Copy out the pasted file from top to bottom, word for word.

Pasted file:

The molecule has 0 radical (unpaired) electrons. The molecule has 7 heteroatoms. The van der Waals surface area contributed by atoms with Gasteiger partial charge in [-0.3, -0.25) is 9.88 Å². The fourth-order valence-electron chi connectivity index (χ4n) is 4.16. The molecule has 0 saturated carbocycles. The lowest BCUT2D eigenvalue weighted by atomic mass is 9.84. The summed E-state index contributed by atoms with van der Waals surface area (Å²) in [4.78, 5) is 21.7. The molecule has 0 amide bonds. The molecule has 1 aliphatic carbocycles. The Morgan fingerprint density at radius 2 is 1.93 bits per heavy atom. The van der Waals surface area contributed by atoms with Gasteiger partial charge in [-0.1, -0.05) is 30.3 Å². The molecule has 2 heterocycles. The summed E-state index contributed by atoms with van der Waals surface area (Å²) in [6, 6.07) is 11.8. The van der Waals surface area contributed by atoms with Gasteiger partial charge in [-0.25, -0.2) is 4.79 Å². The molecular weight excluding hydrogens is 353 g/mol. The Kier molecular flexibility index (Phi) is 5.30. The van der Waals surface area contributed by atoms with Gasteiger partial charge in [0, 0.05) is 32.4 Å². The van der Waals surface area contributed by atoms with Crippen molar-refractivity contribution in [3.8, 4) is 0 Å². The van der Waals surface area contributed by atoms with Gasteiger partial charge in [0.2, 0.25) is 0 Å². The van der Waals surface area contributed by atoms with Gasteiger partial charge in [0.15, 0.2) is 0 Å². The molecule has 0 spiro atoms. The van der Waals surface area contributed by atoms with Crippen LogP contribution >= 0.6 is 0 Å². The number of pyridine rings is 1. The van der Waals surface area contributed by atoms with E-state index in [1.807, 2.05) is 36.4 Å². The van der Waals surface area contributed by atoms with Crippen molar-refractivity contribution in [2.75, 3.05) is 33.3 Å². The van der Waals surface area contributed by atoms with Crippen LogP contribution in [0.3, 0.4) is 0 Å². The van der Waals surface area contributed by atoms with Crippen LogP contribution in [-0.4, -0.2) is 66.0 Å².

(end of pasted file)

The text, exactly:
The molecule has 0 radical (unpaired) electrons. The molecule has 7 heteroatoms. The van der Waals surface area contributed by atoms with Gasteiger partial charge in [-0.3, -0.25) is 9.88 Å². The fourth-order valence-electron chi connectivity index (χ4n) is 4.16. The molecule has 0 saturated carbocycles. The lowest BCUT2D eigenvalue weighted by atomic mass is 9.84. The summed E-state index contributed by atoms with van der Waals surface area (Å²) in [4.78, 5) is 21.7. The molecule has 0 amide bonds. The molecule has 1 aliphatic carbocycles. The Morgan fingerprint density at radius 2 is 1.93 bits per heavy atom. The van der Waals surface area contributed by atoms with Gasteiger partial charge in [-0.1, -0.05) is 30.3 Å². The molecule has 2 heterocycles. The summed E-state index contributed by atoms with van der Waals surface area (Å²) in [6, 6.07) is 11.8. The van der Waals surface area contributed by atoms with Gasteiger partial charge in [-0.25, -0.2) is 4.79 Å². The molecular weight excluding hydrogens is 353 g/mol. The Kier molecular flexibility index (Phi) is 5.30. The van der Waals surface area contributed by atoms with Gasteiger partial charge in [0, 0.05) is 32.4 Å². The van der Waals surface area contributed by atoms with Crippen molar-refractivity contribution in [3.8, 4) is 0 Å². The van der Waals surface area contributed by atoms with Gasteiger partial charge in [0.2, 0.25) is 0 Å². The van der Waals surface area contributed by atoms with Gasteiger partial charge in [0.15, 0.2) is 0 Å². The molecule has 0 spiro atoms. The van der Waals surface area contributed by atoms with Crippen LogP contribution >= 0.6 is 0 Å². The number of pyridine rings is 1. The van der Waals surface area contributed by atoms with E-state index in [1.807, 2.05) is 36.4 Å². The van der Waals surface area contributed by atoms with Crippen molar-refractivity contribution in [2.75, 3.05) is 33.3 Å². The van der Waals surface area contributed by atoms with Crippen LogP contribution in [0.3, 0.4) is 0 Å². The van der Waals surface area contributed by atoms with Crippen LogP contribution in [-0.4, -0.2) is 66.0 Å².